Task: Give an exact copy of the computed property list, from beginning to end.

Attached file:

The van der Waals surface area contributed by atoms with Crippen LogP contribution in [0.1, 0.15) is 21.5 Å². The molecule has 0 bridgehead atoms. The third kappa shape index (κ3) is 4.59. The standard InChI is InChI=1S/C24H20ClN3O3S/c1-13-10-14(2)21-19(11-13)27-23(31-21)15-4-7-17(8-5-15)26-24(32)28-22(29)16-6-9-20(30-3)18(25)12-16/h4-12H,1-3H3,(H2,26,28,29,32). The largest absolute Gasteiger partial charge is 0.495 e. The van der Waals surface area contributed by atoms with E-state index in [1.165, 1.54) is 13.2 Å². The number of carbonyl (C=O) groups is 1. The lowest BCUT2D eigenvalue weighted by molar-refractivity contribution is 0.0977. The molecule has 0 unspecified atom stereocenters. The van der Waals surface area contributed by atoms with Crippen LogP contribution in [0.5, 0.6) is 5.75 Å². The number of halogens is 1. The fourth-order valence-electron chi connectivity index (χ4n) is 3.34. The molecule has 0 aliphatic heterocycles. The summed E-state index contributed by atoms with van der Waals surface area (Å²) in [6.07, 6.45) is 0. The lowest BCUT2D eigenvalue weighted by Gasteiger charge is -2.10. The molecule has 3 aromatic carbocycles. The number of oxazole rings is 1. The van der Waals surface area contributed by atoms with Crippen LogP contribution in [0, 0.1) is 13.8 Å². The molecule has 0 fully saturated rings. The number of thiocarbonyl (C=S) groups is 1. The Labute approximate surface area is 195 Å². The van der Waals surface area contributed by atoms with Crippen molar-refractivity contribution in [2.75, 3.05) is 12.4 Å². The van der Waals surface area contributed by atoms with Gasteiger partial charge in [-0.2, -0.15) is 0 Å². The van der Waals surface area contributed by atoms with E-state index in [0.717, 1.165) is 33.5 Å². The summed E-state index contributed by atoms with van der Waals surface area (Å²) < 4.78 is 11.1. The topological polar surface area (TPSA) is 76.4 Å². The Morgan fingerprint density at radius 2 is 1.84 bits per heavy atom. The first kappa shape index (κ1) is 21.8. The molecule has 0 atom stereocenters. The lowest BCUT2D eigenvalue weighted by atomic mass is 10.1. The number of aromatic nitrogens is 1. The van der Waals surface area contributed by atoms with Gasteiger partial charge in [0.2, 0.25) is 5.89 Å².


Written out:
The van der Waals surface area contributed by atoms with Crippen LogP contribution in [0.1, 0.15) is 21.5 Å². The molecule has 0 bridgehead atoms. The third kappa shape index (κ3) is 4.59. The standard InChI is InChI=1S/C24H20ClN3O3S/c1-13-10-14(2)21-19(11-13)27-23(31-21)15-4-7-17(8-5-15)26-24(32)28-22(29)16-6-9-20(30-3)18(25)12-16/h4-12H,1-3H3,(H2,26,28,29,32). The largest absolute Gasteiger partial charge is 0.495 e. The van der Waals surface area contributed by atoms with E-state index in [1.165, 1.54) is 13.2 Å². The number of carbonyl (C=O) groups is 1. The lowest BCUT2D eigenvalue weighted by molar-refractivity contribution is 0.0977. The molecule has 0 unspecified atom stereocenters. The van der Waals surface area contributed by atoms with Crippen LogP contribution in [0.5, 0.6) is 5.75 Å². The number of halogens is 1. The fourth-order valence-electron chi connectivity index (χ4n) is 3.34. The molecule has 0 aliphatic heterocycles. The summed E-state index contributed by atoms with van der Waals surface area (Å²) in [6.07, 6.45) is 0. The lowest BCUT2D eigenvalue weighted by Gasteiger charge is -2.10. The molecule has 3 aromatic carbocycles. The number of oxazole rings is 1. The van der Waals surface area contributed by atoms with Crippen LogP contribution in [0, 0.1) is 13.8 Å². The molecule has 0 fully saturated rings. The number of thiocarbonyl (C=S) groups is 1. The Labute approximate surface area is 195 Å². The van der Waals surface area contributed by atoms with Crippen molar-refractivity contribution in [2.75, 3.05) is 12.4 Å². The van der Waals surface area contributed by atoms with Gasteiger partial charge in [-0.2, -0.15) is 0 Å². The van der Waals surface area contributed by atoms with E-state index in [0.717, 1.165) is 33.5 Å². The summed E-state index contributed by atoms with van der Waals surface area (Å²) < 4.78 is 11.1. The topological polar surface area (TPSA) is 76.4 Å². The Morgan fingerprint density at radius 2 is 1.84 bits per heavy atom. The first kappa shape index (κ1) is 21.8. The molecule has 0 atom stereocenters. The lowest BCUT2D eigenvalue weighted by atomic mass is 10.1. The number of aromatic nitrogens is 1. The van der Waals surface area contributed by atoms with Gasteiger partial charge in [0.2, 0.25) is 5.89 Å².